Once again, and I couldn’t help, another post on Bob Woodward and the state of journalism as it covers national politics and war.
As a nit-wit young reporter, in the original viewing of “All the President’s Men” in 1976, I was much-more captivated by Dustin Hoffman playing Carl Bernstein than Robert Redford as Woodward — chain-smoking, disheveled and jotting notes on napkins, acting freaky sometimes.
I could really relate.
Woodward was too up tight, too-much tie.
And there was something not newsroomie about him — an appearance of something sinister shifting below the fold of natural reporting.
(Illustration found here).
And there was, and still is.
What perked my continued Bob-interest this morning was another piece on Woodward, this from another favorite, Jeff Huber, also an ex-military guy who pulls off the covers covering the military with humor and insight.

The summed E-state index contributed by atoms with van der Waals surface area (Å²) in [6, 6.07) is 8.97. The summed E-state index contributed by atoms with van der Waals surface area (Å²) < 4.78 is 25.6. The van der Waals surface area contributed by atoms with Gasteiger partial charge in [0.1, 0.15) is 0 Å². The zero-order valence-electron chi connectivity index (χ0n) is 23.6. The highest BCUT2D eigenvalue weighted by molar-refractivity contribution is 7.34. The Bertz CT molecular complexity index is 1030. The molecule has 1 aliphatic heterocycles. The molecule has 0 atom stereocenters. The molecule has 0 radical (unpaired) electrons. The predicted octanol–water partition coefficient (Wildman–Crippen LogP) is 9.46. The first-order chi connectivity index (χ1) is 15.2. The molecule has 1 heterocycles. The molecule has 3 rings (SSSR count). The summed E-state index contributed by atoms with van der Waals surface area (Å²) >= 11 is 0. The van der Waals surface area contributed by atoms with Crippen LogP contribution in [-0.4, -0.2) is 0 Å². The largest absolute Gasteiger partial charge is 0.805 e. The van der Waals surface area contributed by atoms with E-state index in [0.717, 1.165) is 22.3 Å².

Huber’s column appeared at antiwar.com and guts open the “bull feather merchants” covering US military operations and how Woodward’s latest tome is nothing new.
The money bits:
Woodward does give us two bits of vital information that most likely nobody else could have delivered.
First is that both Obama and Petraeus know the wars weâ€™re fighting now canâ€™t be won.
Second, and even more crucial, is Woodwardâ€™s account of Petraeus saying:
â€œYou have to recognize also that I donâ€™t think you win this war. I think you keep fighting. â€¦ This is the kind of fight weâ€™re in for the rest of our lives and probably our kidsâ€™ lives.â€
Great Caesarâ€™s Ghost, Bob!
The morning after you heard that little tidbit from King David, this should have been screaming at us in Fire Alarm font from the front page of your once-great newspaper: â€œTop General Says Weâ€™ll Fight for Decades, Still Wonâ€™t Win.â€
Bob, itâ€™s time to start being a real reporter again.
We need you. Put the books down, roll up your sleeves, and go back to fighting in your weight class.
Maybe, Bob, you need the noise and jingle of an old IBM Selectric to ring your journalism chimes.